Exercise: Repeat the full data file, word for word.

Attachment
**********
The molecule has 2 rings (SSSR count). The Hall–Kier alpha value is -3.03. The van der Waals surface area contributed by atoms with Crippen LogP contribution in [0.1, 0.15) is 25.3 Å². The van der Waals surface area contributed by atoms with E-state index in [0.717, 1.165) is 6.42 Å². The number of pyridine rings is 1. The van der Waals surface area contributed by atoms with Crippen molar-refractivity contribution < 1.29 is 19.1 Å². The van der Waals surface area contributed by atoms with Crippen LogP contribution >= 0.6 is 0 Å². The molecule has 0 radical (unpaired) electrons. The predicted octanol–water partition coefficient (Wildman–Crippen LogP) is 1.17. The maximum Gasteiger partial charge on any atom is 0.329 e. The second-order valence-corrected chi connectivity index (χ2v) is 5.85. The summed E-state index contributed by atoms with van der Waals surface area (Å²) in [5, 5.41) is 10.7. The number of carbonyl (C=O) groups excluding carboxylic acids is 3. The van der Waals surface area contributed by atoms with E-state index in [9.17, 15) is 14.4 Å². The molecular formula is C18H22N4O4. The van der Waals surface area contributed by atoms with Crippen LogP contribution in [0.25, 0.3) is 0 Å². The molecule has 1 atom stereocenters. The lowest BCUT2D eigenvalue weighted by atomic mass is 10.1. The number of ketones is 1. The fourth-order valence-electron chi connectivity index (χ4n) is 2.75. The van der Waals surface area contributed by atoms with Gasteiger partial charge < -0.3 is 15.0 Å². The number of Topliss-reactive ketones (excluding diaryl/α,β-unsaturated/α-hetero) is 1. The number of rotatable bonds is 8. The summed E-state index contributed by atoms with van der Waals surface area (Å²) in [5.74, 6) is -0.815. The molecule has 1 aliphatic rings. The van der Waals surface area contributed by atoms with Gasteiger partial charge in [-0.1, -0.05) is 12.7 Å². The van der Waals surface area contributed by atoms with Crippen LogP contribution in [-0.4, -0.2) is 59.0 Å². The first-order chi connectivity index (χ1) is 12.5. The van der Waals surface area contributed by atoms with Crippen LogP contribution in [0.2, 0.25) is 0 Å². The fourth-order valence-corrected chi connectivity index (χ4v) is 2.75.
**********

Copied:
The molecule has 2 rings (SSSR count). The Hall–Kier alpha value is -3.03. The van der Waals surface area contributed by atoms with Crippen LogP contribution in [0.1, 0.15) is 25.3 Å². The van der Waals surface area contributed by atoms with E-state index in [0.717, 1.165) is 6.42 Å². The number of pyridine rings is 1. The van der Waals surface area contributed by atoms with Crippen molar-refractivity contribution < 1.29 is 19.1 Å². The van der Waals surface area contributed by atoms with Crippen LogP contribution >= 0.6 is 0 Å². The molecule has 0 radical (unpaired) electrons. The predicted octanol–water partition coefficient (Wildman–Crippen LogP) is 1.17. The maximum Gasteiger partial charge on any atom is 0.329 e. The second-order valence-corrected chi connectivity index (χ2v) is 5.85. The summed E-state index contributed by atoms with van der Waals surface area (Å²) in [5, 5.41) is 10.7. The number of carbonyl (C=O) groups excluding carboxylic acids is 3. The van der Waals surface area contributed by atoms with E-state index in [9.17, 15) is 14.4 Å². The molecular formula is C18H22N4O4. The van der Waals surface area contributed by atoms with Crippen LogP contribution in [0.25, 0.3) is 0 Å². The molecule has 1 atom stereocenters. The lowest BCUT2D eigenvalue weighted by atomic mass is 10.1. The number of ketones is 1. The fourth-order valence-electron chi connectivity index (χ4n) is 2.75. The van der Waals surface area contributed by atoms with Gasteiger partial charge < -0.3 is 15.0 Å². The number of Topliss-reactive ketones (excluding diaryl/α,β-unsaturated/α-hetero) is 1. The number of rotatable bonds is 8. The summed E-state index contributed by atoms with van der Waals surface area (Å²) in [5.74, 6) is -0.815. The molecule has 1 aliphatic rings. The van der Waals surface area contributed by atoms with Gasteiger partial charge in [-0.1, -0.05) is 12.7 Å². The van der Waals surface area contributed by atoms with Crippen LogP contribution in [-0.4, -0.2) is 59.0 Å². The first-order chi connectivity index (χ1) is 12.5. The van der Waals surface area contributed by atoms with Crippen LogP contribution in [0.2, 0.25) is 0 Å². The fourth-order valence-corrected chi connectivity index (χ4v) is 2.75.